Some of the legal public accounts that I follow (or are highly recommended by those that I know) are listed below.  Please use the comment function (or email me) to suggest additional accounts.

  • Arbitration:  Wechat ID: cnarb1, account of Lin Yifei, mentioned in an earlier blogpost.  I highly recommend it to both practitioners and others interested in arbitration.
  • Labor law:Wechat ID: laodongfaku (劳动法库) (with over 200,000 followers; Wechat ID: ldfview (子非鱼说劳动法);
  • Civil law 海坛特哥 (haitanlegal), account of Chen Te, formerly of the Beijing Higher People’s Court, now a lawyer (高衫legal) [his earlier posts focused on medical law], Wechat ID: gaoshanlegal;  审判研究, Wechat ID: spyjweixin; 法客帝国, Wechat ID: Empirelawyers; 审判研究, Wechat ID: msspck.
  • Criminal law: 辩护人 (bianhuren1993); 刑事实务, Wechat ID: xingshishiwu; 刑事审判参考 Wechat ID: criminailaw.
  • Judiciary: There are many, among them are: 法影斑斓 , account of He Fan, judge in the judicial reform office of the Supreme People’s Court, Wechat ID: funnylaw1978 and JunnyLaw (JunnyLaw1977) the newly established account of Jiang Qiang, a judge in the #1 Civil Division of the Supreme People’s Court, so far, articles focusing on civil law issues.
  • International law: Wechat ID: ciil 2015 国际法促进中心
  • IP law–知识产权那点事, Wechat ID: IPR888888.  The posting of 30 January, for example, includes the Supreme People’s Court judgment 11 January in its retrial of the Castel wine trademark infringement case and an article on indirect infringements of copyright on the Internet.
  • Aggregators–智和法律新媒体, Wechat ID: zhihedongfang; 法律博客, Wechat ID: falvboke,  法律读品, Wechat ID: lawread

This linked article written by Chen Te discusses how legal professionals can market themselves through a public account as well as some of the issues of having a public account.

Shine light on draft judicial interpretation on “twisting the law in arbitration”!

images-1The Supreme People’s Court and Supreme People’s Procuratorate are together drafting a judicial interpretation on Article 399a of the Criminal Law, the crime of “twisting the law in arbitration.”  My understanding is that one of the criminal law divisions of the Supreme People’s Court is involved in the drafting, rather than the #4 civil division, well-known internationally for its expertise in arbitration issues. According to an article published by the Guiyang Arbitration Commission, in late April, the State Council Legislative Affairs Office distributed the draft to some arbitration commissions for comment.  Given the many legal issues it raises for domestic and foreign arbitrators (and the Chinese government’s international/regional obligations), it should be issued publicly for comment.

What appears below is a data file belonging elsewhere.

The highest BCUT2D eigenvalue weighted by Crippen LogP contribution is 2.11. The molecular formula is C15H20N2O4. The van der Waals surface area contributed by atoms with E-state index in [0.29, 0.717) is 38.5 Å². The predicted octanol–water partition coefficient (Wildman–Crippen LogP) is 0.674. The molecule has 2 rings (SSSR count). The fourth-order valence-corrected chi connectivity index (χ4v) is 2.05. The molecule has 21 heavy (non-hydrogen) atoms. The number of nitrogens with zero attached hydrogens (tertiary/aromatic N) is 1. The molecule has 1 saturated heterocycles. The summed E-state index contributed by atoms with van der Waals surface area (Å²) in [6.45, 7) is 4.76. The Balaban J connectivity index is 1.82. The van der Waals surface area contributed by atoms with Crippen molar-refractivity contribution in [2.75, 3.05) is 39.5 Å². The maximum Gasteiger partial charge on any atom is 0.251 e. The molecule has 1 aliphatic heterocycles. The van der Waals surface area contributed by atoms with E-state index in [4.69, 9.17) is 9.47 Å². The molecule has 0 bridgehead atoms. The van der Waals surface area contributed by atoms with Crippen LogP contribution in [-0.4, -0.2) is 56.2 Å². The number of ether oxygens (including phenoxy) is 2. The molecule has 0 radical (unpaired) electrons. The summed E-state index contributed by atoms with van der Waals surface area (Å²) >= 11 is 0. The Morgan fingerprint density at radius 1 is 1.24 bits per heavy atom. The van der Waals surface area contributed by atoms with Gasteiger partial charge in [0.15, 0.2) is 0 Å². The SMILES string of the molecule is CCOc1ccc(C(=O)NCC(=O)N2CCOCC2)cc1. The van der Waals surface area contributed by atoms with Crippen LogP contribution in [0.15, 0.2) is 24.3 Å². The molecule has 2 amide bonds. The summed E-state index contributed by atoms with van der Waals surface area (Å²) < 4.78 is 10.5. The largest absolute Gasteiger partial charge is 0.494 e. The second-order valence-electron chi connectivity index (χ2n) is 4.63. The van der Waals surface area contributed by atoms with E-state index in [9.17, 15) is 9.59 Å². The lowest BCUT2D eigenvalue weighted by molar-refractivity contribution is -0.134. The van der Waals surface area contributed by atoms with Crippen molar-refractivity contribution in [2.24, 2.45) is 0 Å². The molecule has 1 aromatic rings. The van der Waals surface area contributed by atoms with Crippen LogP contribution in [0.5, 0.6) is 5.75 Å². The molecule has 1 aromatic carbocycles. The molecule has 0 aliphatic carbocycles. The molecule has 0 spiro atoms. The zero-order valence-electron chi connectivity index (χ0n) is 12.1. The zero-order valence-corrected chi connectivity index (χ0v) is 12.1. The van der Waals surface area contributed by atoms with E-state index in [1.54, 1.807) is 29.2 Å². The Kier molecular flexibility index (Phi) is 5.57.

What is Article 399a of the Criminal Law?

Article 399a, is part of  Chapter IX:  Crimes of Dereliction of Duty.

Where a person, who is charged by law with the duty of arbitration, intentionally runs counter to facts and laws and twists the law when making a ruling in arbitration, if the circumstances are serious, he shall be sentenced to fixed-term imprisonment of not more than three years or criminal detention; and if the circumstances are especially serious, he shall be sentenced to fixed-term imprisonment of not less than three years but not more than seven years.”(依法承担仲裁职责的人员,在仲裁活动中故意违背事实和法律作枉法裁决,情节严重的,处三年以下有期徒刑或者拘役;情节特别严重的,处三年以上七年以下有期徒刑.)

Article 399a,  (which seems to have been drawn from analogous provisions in Japanese and Taiwan law), was promulgated despite protests from the arbitration community. Harsh criticism continues to be published (in Chinese), such as Professor Song Lianbin’s Critical Analysis of the Crime of Deliberately Rendering an Arbitral Award in Violation of LawRecently, Duan Xiaosong, a Chinese law lecturer, published an article in a US law review on Article 399a, but the article apparently did not catch the attention of international practitioners.

Issues include:

  • Article 399a is a duty crime (one committed by officials). How is it that Chinese arbitrators who are not officials, or foreign arbitrators can commit this crime?
  • The procuratorate investigates duty crimes.  This means that the procuratorate must review an award to make a decision whether to investigate whether an award has been intentionally rendered “in violation of facts and law.” Will a procuratorate be able to conduct this review applying foreign law?
  • If a procuratorate prosecutes a case under Article 399a, it also requires a court to undertake a substantive review of an arbitral award.
  • Judicial interpretations of both the Supreme People’s Court and Procuratorate raise important issues.  As suggested in several earlier blogposts, part of the judicial reforms should include greater requirements for public comment on draft judicial interpretations. Depending on how familiar the US and EU bilateral investment treaty negotiators are with the details of Chinese law, this may be raised by negotiators.

Comment

Because this judicial interpretation has implications for China’s obligations under the Convention on the Recognition and Enforcement of Foreign Arbitral Awards (the New York Convention) and the analogous arrangement with Hong Kong, the draft should be made public so that the greater arbitration community, domestic and foreign, is able to provide detailed analysis and commentary on it. This is the interests of the international and Chinese legal communities.